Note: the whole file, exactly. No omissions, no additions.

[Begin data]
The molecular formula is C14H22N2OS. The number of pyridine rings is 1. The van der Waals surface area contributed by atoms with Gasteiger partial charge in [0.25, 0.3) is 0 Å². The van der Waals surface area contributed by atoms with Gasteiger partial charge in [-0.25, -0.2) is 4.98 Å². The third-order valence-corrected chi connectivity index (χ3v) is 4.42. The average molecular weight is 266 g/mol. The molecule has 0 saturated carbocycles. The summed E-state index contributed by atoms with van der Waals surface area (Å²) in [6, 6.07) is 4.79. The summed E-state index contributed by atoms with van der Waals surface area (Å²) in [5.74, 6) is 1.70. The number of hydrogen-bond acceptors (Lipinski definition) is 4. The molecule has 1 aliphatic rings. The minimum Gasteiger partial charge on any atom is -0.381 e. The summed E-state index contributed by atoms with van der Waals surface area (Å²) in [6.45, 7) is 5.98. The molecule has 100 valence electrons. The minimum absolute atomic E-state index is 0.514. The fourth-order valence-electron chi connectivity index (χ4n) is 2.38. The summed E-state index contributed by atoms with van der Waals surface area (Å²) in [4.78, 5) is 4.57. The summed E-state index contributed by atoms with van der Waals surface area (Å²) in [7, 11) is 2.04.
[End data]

The molecular formula is C14H22N2OS. The number of pyridine rings is 1. The van der Waals surface area contributed by atoms with Gasteiger partial charge in [0.25, 0.3) is 0 Å². The van der Waals surface area contributed by atoms with Gasteiger partial charge in [-0.25, -0.2) is 4.98 Å². The third-order valence-corrected chi connectivity index (χ3v) is 4.42. The average molecular weight is 266 g/mol. The molecule has 0 saturated carbocycles. The summed E-state index contributed by atoms with van der Waals surface area (Å²) in [6, 6.07) is 4.79. The summed E-state index contributed by atoms with van der Waals surface area (Å²) in [5.74, 6) is 1.70. The number of hydrogen-bond acceptors (Lipinski definition) is 4. The molecule has 1 aliphatic rings. The minimum Gasteiger partial charge on any atom is -0.381 e. The summed E-state index contributed by atoms with van der Waals surface area (Å²) in [6.45, 7) is 5.98. The molecule has 100 valence electrons. The minimum absolute atomic E-state index is 0.514. The fourth-order valence-electron chi connectivity index (χ4n) is 2.38. The summed E-state index contributed by atoms with van der Waals surface area (Å²) in [4.78, 5) is 4.57. The summed E-state index contributed by atoms with van der Waals surface area (Å²) in [7, 11) is 2.04.